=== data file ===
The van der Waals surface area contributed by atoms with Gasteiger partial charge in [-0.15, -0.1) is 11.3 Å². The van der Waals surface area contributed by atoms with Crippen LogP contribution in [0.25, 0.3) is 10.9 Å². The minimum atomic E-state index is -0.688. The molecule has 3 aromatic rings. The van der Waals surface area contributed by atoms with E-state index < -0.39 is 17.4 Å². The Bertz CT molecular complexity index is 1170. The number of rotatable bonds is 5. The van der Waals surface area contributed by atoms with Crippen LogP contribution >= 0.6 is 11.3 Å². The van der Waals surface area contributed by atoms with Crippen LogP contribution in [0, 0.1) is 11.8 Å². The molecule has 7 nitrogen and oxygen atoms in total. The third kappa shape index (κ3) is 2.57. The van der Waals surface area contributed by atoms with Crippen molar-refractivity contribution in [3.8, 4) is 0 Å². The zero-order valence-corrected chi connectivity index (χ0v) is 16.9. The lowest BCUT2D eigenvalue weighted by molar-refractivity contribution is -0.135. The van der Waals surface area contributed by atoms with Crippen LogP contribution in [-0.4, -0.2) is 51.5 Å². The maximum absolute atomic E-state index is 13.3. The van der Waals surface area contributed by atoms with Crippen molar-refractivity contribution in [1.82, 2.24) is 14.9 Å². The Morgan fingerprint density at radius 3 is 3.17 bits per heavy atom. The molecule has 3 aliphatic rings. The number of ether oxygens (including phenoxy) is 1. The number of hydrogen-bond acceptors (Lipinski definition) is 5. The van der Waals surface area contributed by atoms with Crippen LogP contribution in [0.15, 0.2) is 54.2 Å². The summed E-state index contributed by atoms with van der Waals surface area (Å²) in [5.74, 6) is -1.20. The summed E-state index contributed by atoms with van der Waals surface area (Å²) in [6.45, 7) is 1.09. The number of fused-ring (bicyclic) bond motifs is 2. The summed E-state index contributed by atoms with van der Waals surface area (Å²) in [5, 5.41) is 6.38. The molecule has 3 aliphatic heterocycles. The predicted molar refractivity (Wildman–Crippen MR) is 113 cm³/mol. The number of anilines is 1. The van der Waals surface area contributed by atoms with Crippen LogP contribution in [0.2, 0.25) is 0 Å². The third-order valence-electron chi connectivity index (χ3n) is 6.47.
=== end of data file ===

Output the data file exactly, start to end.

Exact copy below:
The van der Waals surface area contributed by atoms with Gasteiger partial charge in [-0.15, -0.1) is 11.3 Å². The van der Waals surface area contributed by atoms with Crippen LogP contribution in [0.25, 0.3) is 10.9 Å². The minimum atomic E-state index is -0.688. The molecule has 3 aromatic rings. The van der Waals surface area contributed by atoms with E-state index < -0.39 is 17.4 Å². The Bertz CT molecular complexity index is 1170. The number of rotatable bonds is 5. The van der Waals surface area contributed by atoms with Crippen LogP contribution >= 0.6 is 11.3 Å². The van der Waals surface area contributed by atoms with Crippen LogP contribution in [0, 0.1) is 11.8 Å². The molecule has 7 nitrogen and oxygen atoms in total. The third kappa shape index (κ3) is 2.57. The van der Waals surface area contributed by atoms with Crippen molar-refractivity contribution in [3.8, 4) is 0 Å². The zero-order valence-corrected chi connectivity index (χ0v) is 16.9. The lowest BCUT2D eigenvalue weighted by molar-refractivity contribution is -0.135. The van der Waals surface area contributed by atoms with Crippen LogP contribution in [-0.4, -0.2) is 51.5 Å². The maximum absolute atomic E-state index is 13.3. The van der Waals surface area contributed by atoms with Crippen molar-refractivity contribution in [1.82, 2.24) is 14.9 Å². The Morgan fingerprint density at radius 3 is 3.17 bits per heavy atom. The molecule has 3 aliphatic rings. The number of ether oxygens (including phenoxy) is 1. The number of hydrogen-bond acceptors (Lipinski definition) is 5. The van der Waals surface area contributed by atoms with Crippen LogP contribution in [0.15, 0.2) is 54.2 Å². The summed E-state index contributed by atoms with van der Waals surface area (Å²) in [5.74, 6) is -1.20. The summed E-state index contributed by atoms with van der Waals surface area (Å²) in [6.45, 7) is 1.09. The number of fused-ring (bicyclic) bond motifs is 2. The summed E-state index contributed by atoms with van der Waals surface area (Å²) in [5, 5.41) is 6.38. The molecule has 3 aliphatic heterocycles. The predicted molar refractivity (Wildman–Crippen MR) is 113 cm³/mol. The number of anilines is 1. The van der Waals surface area contributed by atoms with Crippen LogP contribution in [0.2, 0.25) is 0 Å². The third-order valence-electron chi connectivity index (χ3n) is 6.47.